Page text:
Coffee Accessories That You Can't Recycle

One of the great things about homemade coffee is that it's significantly healthier for the environment. Many of the accessories related to commercial coffee aren't safe to recycle, so think twice before you toss that disposable cup into the recycling bin.

  • Coffee cups – Almost all disposable coffee cups are coated in waterproof wax or resin that can't be removed at the recycling center. Check near the bottom of the cup to see if it's recyclable; you should see a triangle made from green arrows.

  • Coffee lids – Plastic coffee lids usually aren't recyclable because they're made from the wrong type of plastic. Even if they're made from plastics 1 and 2, these items are too small to be sorted by the recycling center.

  • Creamer containers – Single-serving creamer containers might be plastic, but they aren't recyclable. Toss your empty packets in the trash, and consider buying a larger container of creamer to keep at home.

  • Stir sticks – Like straws, those red plastic stir sticks are not safe to recycle. Wooden stir sticks are also not recyclable, but they might be compost-friendly.

  • Off-brand K-Cup pods – Official K-Cup pods are recyclable, but off-brand pods aren't always made from the same materials. Check what kind of plastic the cups are made from before you recycle them.

Related Article: DOES NESPRESSO USE K CUPS?

Going Green as a Coffee Drinker

If you make coffee at home, congratulations. You're already doing quite a bit for the environment. However, you can always do more to reduce the impact of each delicious home-brewed cup.

Compost Coffee Grounds and Filters

Coffee grounds make a great addition to your compost heap. They break down easily, and they also add nitrogen to the soil. The only reason to avoid composting your coffee grounds is if your soil is already very high in nitrogen.

Paper coffee filters can also go straight into the compost heap. Make sure they're biodegradable; filters made from plastic or coated in wax should probably go in the trash.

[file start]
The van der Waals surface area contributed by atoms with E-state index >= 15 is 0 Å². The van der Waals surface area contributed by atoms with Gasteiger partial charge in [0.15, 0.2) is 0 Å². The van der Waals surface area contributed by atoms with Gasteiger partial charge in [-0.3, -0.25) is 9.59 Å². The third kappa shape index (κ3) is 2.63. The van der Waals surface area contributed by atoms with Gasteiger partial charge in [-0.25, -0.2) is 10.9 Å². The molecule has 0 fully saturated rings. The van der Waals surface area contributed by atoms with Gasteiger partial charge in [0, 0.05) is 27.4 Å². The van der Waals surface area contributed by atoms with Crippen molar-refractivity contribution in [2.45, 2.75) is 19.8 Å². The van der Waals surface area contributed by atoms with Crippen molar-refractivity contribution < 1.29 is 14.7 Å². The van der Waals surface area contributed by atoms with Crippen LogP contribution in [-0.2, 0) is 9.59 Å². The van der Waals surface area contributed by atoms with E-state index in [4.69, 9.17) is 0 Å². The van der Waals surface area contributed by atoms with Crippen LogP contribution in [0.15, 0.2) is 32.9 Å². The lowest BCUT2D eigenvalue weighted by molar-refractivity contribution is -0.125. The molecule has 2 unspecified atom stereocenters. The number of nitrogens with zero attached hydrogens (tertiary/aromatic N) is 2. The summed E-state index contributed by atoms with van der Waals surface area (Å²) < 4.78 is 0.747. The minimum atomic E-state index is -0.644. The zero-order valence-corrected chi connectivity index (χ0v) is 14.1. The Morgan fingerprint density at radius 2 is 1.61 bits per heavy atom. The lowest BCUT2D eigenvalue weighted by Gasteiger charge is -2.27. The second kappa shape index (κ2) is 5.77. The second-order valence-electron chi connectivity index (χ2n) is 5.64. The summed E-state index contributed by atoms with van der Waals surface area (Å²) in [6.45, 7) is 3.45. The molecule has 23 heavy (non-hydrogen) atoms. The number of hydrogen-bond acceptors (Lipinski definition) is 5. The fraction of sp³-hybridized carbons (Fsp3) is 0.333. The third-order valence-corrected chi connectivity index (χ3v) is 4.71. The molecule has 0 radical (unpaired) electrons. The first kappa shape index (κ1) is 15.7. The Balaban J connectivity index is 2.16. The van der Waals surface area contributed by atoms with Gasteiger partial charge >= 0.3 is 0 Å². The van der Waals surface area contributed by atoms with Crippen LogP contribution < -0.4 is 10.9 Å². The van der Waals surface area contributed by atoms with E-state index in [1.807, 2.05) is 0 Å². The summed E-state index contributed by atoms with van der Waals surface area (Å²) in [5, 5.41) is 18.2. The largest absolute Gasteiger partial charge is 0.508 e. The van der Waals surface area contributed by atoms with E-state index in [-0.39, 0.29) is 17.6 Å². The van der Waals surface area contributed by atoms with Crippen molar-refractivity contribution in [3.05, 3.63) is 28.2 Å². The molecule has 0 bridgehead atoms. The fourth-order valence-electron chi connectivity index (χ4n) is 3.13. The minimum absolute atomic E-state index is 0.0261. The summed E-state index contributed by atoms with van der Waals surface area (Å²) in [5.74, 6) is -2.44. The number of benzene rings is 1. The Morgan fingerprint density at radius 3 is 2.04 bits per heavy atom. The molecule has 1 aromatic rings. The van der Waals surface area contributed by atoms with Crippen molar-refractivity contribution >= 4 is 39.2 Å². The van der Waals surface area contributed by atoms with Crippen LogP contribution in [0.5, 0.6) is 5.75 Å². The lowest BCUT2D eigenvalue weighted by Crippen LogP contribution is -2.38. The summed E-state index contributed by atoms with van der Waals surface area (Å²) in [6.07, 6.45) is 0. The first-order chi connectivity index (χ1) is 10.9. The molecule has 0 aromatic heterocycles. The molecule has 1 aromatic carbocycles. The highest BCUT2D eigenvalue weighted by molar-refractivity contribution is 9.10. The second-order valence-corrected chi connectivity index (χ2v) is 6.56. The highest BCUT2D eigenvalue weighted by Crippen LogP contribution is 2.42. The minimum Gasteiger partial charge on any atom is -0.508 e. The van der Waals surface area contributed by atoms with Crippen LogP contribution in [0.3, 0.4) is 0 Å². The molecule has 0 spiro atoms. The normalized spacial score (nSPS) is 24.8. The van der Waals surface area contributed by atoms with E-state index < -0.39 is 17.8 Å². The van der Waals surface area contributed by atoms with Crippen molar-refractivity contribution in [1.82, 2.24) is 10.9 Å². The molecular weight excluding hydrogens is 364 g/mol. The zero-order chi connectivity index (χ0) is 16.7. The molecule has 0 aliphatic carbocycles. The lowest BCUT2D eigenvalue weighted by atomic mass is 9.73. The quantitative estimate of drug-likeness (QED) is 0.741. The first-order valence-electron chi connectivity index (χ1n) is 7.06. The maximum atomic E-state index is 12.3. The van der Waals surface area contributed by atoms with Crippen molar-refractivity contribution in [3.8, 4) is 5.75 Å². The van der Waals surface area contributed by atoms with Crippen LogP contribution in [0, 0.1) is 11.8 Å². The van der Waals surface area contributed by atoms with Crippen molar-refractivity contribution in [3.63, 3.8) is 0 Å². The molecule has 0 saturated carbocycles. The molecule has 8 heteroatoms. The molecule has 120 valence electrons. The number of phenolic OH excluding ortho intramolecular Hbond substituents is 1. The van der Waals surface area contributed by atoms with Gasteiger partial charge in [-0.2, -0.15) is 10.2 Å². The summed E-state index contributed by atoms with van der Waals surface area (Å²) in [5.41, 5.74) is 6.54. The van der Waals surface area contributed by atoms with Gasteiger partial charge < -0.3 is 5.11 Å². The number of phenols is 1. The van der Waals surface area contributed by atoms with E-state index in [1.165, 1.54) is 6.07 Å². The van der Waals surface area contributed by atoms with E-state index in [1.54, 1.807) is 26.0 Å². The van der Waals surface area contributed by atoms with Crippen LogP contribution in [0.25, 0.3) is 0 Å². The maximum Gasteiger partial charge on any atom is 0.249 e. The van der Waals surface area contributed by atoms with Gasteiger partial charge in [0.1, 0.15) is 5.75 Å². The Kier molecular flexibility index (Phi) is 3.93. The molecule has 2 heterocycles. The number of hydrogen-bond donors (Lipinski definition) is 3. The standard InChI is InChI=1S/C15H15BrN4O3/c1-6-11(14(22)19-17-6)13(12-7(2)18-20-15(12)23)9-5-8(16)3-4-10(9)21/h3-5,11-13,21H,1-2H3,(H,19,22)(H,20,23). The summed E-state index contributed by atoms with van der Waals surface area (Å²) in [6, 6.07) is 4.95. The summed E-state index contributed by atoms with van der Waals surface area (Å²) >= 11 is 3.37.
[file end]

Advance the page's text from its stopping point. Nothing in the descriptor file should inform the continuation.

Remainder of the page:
Buy a Reusable Coffee Cup

The coffee cups that you use at home can be washed and rinsed, but what about taking your coffee on the go? Look for a travel mug that's big enough for your favorite latte. I personally prefer porcelain travel mugs – they're more fragile, but they don't add a metallic taste.

Choose an Eco-Friendly Coffee Maker

Coffee machines are relatively eco-friendly, especially if you use the same one for a long time. But if you really want to reduce your carbon footprint, consider buying a pour-over coffee maker. These coffee makers don't use electricity and are usually made from recyclable materials like metal or glass.

Want to reduce the impact of your favorite drip coffee maker? Turn it off when you're not using it. This will use less electricity and greatly increase the lifespan of your machine.

Related Questions

Can you recycle K-Cup Pods?

K-Cup pods are made from plastic, aluminum, and paper filters. These elements can be recycled individually, but they need to be separated. Break the K-Cup pod into individual pieces and sort them into the correct categories. Don't forget to rinse out the coffee grounds.

Can you recycle Folger's coffee canisters?

Folger's coffee canisters and lids are both safe to recycle. These items are made from plastics 1 and 2 and are accepted by almost all recycling centers. Remember to clean out any coffee residue before you put your canister in the bin.